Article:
13 Investigates: Man identified in deadly Henry County officer-involved shooting

Michael Gulley. (Photo: Indiana Department of Correction)
Deputy involved in deadly Henry County shooting
Deputy-involved shooting
Officer-involved shooting
Published:
Updated:

HENRY COUNTY, Ind. (WTHR) — State police say a Greenfield man pulled a gun on a Henry County sheriff's deputy who was trying to help him.

The deputy shot and killed 32-year-old Michael Gulley.

13 Investigates has uncovered new details about Gulley and his criminal history that may have led to the deadly confrontation. Gulley may have been afraid of being sent back to jail.

The crime scene was a dark stretch of I-70 near New Castle. Around 5 a.m. Tuesday, the sheriff's department received a call about a man dressed in all black walking down the interstate. A deputy, who has not been named, found the man.



"He offered him a ride and the gentlemen had given him his ID," said State Police Sgt. John Bowling. "Shortly after producing his ID, for a reason we might never know, he pulled out a hand gun and pointed it at the officer."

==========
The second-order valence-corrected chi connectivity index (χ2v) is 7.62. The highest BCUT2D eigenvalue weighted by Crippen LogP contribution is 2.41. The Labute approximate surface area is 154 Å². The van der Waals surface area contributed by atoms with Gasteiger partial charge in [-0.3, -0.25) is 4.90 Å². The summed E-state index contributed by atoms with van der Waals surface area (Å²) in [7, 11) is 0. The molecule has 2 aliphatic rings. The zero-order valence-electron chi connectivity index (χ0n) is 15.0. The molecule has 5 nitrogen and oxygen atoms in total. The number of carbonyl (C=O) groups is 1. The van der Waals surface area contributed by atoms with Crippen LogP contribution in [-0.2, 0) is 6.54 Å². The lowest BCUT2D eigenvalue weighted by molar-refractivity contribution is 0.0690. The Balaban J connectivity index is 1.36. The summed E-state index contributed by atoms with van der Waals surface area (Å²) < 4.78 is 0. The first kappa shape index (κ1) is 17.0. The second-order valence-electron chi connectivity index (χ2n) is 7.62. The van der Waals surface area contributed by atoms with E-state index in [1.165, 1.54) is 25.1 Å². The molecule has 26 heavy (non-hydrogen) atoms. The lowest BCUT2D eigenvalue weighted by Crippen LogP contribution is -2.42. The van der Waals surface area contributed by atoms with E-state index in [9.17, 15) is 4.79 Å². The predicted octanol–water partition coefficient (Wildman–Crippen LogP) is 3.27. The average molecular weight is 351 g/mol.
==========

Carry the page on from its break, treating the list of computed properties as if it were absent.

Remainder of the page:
According to investigators, the deputy pulled his gun and fired, wounding Gulley. He later died at the hospital. The deputy was not injured.

Investigators found Gulley's car about two miles away, abandoned in the median.

They closed I-70 westbound for hours and backed up traffic for miles as they searched for clues and an explanation for the confrontation.



13 Investigates found that the Greenfield man has an extensive criminal history.

It includes two stints in state prisons. He recently served nearly 10 years on drug convictions.

Released in July of 2018, according to the Indiana Department of Corrections, Gulley was placed on probation.

He was recently cited in Hancock County for driving with a suspended license. Monday, Greenfield police attempted to question him about the alleged theft of his girlfriend's prescription medicine.

The deputy was not aware of Gulley's circumstances.

"A guy walking on the interstate. You are pulling up as an officer, going to offer him a ride," Sgt. Bowling explained. "And suddenly the situation turned deadly. It is a grim reminder that there is no such thing as a routine call."

The evidence gathered by Indiana State Police investigators will help determine whether the officer's actions were justified.

Henry County Sheriff Rick McCorkle said the deputy will remain on administrative leave until the investigation is complete.